Mike Brown Fired After Lakers' Disappointing Start

The Lakers GM called the move "a difficult and painful decision"

By Jonathan Lloyd
|  Tuesday, Dec 4, 2012  |  Updated 6:43 PM EDT
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Outside Staples Center Friday night, Lakers fans were almost unanimously pleased that head coach Mike Brown was stripped of his job just five games into the season. The Lakers lost four of those five games. Angie Crouch reports from the Staples Center for the NBC4 News at 5 p.m. on Nov. 9, 2012.

Angie Crouch

Outside Staples Center Friday night, Lakers fans were almost unanimously pleased that head coach Mike Brown was stripped of his job just five games into the season. The Lakers lost four of those five games. Angie Crouch reports from the Staples Center for the NBC4 News at 5 p.m. on Nov. 9, 2012.

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Lakers GM Discusses Firing of Coach Mike Brown

Lakers general manager Mitch Kupchak talks about the reasons behind the firing of Mike Brown as head coach and what he envisions for the team's next coach. Raw Video from Nov. 9, 2012.
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The decision to dismiss Mike Brown as Lakers head coach just five games into the season was based on the team's disappointing start and the organization's sense of urgency around a team that was built to contend for an NBA championship, the Lakers' general manager said Friday.

Brown was fired -- a decision Lakers GM Mitch Kupchak described as "difficult and painful" -- Friday after a 1-4 start to a season that began with aspirations for a 17th NBA title.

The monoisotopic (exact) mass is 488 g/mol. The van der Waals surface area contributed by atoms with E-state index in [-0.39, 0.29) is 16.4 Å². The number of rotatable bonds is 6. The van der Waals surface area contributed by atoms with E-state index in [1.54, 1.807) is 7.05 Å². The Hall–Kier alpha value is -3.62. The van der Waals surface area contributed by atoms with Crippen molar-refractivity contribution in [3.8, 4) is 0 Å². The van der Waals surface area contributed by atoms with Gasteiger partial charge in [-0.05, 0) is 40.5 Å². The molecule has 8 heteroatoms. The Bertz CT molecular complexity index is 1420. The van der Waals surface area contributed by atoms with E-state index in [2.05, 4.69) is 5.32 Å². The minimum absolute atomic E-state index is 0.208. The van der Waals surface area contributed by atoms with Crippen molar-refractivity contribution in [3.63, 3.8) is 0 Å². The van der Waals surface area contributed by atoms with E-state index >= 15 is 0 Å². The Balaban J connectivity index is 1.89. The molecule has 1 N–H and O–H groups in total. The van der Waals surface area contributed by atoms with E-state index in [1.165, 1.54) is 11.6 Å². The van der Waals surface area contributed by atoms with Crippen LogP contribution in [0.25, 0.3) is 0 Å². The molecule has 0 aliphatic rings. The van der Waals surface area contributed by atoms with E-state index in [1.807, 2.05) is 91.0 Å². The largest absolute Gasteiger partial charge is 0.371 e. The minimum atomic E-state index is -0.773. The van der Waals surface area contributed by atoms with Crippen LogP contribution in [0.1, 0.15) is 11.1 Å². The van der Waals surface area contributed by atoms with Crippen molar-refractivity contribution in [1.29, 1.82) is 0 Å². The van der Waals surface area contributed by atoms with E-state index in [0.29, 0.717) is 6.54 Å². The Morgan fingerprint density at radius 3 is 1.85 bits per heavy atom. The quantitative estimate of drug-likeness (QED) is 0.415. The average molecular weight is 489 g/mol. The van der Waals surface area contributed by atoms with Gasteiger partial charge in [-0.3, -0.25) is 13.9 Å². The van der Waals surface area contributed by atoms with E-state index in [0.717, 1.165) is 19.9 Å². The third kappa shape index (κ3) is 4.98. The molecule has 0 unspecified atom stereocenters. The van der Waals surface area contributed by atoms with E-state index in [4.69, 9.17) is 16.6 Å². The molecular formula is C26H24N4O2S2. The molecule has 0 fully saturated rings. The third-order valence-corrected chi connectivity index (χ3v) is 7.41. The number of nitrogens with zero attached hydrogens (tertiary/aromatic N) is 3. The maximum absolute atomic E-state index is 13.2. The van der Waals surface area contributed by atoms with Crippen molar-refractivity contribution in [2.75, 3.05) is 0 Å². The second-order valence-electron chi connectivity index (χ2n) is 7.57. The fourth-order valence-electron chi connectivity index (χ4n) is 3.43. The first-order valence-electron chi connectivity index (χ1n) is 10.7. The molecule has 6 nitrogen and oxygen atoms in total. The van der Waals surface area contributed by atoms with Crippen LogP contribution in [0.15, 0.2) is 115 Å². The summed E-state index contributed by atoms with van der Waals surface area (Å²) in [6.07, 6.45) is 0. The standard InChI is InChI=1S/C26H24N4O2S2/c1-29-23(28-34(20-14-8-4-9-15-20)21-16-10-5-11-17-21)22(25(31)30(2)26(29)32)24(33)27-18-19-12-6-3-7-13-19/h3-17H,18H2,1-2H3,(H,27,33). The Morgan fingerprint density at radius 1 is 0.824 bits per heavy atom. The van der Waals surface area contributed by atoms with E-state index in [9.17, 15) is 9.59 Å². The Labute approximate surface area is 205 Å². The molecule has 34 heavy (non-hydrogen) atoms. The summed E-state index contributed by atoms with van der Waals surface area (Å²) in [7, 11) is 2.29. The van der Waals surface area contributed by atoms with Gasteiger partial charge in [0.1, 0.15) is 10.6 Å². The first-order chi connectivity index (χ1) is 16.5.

"It's really simple," Kupchak said at a Friday news conference. "It's wins and losses."

The move comes after an off season in which Los Angeles added two all-stars to a talented core of Kobe Bryant, Pau Gasol and Metta World Peace. The team was off to a slow start and showed few signs of improvement, Kupchak said.

"We're not looking five or 10 years down the road," Kupchak said. "This team was built to contend this year."

MORE: Next For Lakers: Search for New Head Coach

Assistant Coach Bernie Bickerstaff will take over as interim head coach. A search for a new head coach will begin immediately, according to a team statement.

"It's certainly a possibility that you go to another team," Kupchak said. "I think it's a bigger possibility that you look to another team for an existing assistant coach."

The Lakers are scheduled to play Friday night at Staples Center against the Warriors. The game marks the first of six consecutive homes games, giving the Lakers an opportunity to get on track against a string of Western Conference foes.

The Lakers have the worst record in the West. Only winless Washington and Detroit -- the Lakers' lone win -- in the Eastern Conference have worse records.

"It's a pretty direct message to all of us,'' Gasol said when he left the Lakers' shootaround Friday in El Segundo. "There's no messing around. It's time for all of us to step it up.''

Kupchak told the team about the move Friday morning.

"He told us the decision was made,'' Gasol said. "We didn't have a good start, and this is a team that was built to win. That's what we're all here to do.''

Brown expressed optimism after Thursday's practice. He was asked what disappointed him most about the first five games.

"Before we beat Detroit, the two biggest areas were our turnovers and our inability to stop them converting the few offensive rebounds they got into points," Brown said. "Against Detroit, we did a better job of cleaning those areas up. I thought last night we continued to do a better job of continuing to clean those areas up."

Brown took over as Lakers head coach last season -- the 22nd coach in franchise history. He previously coached the Cleveland Cavaliers from 2005 to 2010.

The Lakers were 41-25 under Brown. LA was bounced in the second round of the playoffs by Oklahoma City last year.

Kupchak was asked about the system that Brown, heralded as a defensive coach, had in place. The system borrowed from the Princeton offense, so-named because of the Princeton University men's basketball team.

The offense emphasizes constant motion, passing, picks off the ball and cuts in the half court. Questions were raised as to whether that suited the players' talents, particularly a point guard with Nash's creativity.

"We did struggle to score," Kupchak said. "We introduced a new offense. I think to some degree it was unfair to be categorized as the Princeton offense. There was a lot more mixed into it."

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